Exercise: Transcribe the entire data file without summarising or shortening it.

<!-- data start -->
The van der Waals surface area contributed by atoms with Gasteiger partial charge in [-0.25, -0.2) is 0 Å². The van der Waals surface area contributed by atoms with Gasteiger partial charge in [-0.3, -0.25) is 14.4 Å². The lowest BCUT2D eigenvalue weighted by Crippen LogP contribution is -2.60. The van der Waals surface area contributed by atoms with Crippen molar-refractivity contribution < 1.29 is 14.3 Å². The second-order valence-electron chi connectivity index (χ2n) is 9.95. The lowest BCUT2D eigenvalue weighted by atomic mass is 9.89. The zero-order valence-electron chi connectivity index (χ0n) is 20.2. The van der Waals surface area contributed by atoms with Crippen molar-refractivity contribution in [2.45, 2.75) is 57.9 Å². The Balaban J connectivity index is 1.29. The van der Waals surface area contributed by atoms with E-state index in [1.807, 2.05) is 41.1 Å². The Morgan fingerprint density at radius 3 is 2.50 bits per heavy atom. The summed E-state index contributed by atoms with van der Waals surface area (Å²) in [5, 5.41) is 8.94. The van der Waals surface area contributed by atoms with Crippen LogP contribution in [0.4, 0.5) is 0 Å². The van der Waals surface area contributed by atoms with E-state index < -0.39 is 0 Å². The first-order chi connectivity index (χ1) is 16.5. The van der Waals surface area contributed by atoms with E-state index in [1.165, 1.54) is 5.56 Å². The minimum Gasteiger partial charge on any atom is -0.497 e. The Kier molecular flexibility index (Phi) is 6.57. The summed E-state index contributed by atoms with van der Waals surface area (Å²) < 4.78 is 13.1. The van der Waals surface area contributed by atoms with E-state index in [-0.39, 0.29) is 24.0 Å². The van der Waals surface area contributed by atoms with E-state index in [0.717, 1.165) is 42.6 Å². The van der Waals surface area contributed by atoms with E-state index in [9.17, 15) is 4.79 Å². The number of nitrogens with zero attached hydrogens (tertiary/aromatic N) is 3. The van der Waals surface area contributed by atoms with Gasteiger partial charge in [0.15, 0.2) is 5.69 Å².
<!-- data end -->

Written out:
The van der Waals surface area contributed by atoms with Gasteiger partial charge in [-0.25, -0.2) is 0 Å². The van der Waals surface area contributed by atoms with Gasteiger partial charge in [-0.3, -0.25) is 14.4 Å². The lowest BCUT2D eigenvalue weighted by Crippen LogP contribution is -2.60. The van der Waals surface area contributed by atoms with Crippen molar-refractivity contribution < 1.29 is 14.3 Å². The second-order valence-electron chi connectivity index (χ2n) is 9.95. The lowest BCUT2D eigenvalue weighted by atomic mass is 9.89. The zero-order valence-electron chi connectivity index (χ0n) is 20.2. The van der Waals surface area contributed by atoms with Crippen molar-refractivity contribution in [2.45, 2.75) is 57.9 Å². The Balaban J connectivity index is 1.29. The van der Waals surface area contributed by atoms with E-state index in [1.807, 2.05) is 41.1 Å². The Morgan fingerprint density at radius 3 is 2.50 bits per heavy atom. The summed E-state index contributed by atoms with van der Waals surface area (Å²) in [5, 5.41) is 8.94. The van der Waals surface area contributed by atoms with Crippen LogP contribution in [0.4, 0.5) is 0 Å². The van der Waals surface area contributed by atoms with E-state index < -0.39 is 0 Å². The first-order chi connectivity index (χ1) is 16.5. The van der Waals surface area contributed by atoms with E-state index in [1.165, 1.54) is 5.56 Å². The minimum Gasteiger partial charge on any atom is -0.497 e. The Kier molecular flexibility index (Phi) is 6.57. The summed E-state index contributed by atoms with van der Waals surface area (Å²) < 4.78 is 13.1. The van der Waals surface area contributed by atoms with E-state index in [-0.39, 0.29) is 24.0 Å². The van der Waals surface area contributed by atoms with E-state index in [0.717, 1.165) is 42.6 Å². The van der Waals surface area contributed by atoms with E-state index in [9.17, 15) is 4.79 Å². The number of nitrogens with zero attached hydrogens (tertiary/aromatic N) is 3. The van der Waals surface area contributed by atoms with Gasteiger partial charge in [0.15, 0.2) is 5.69 Å².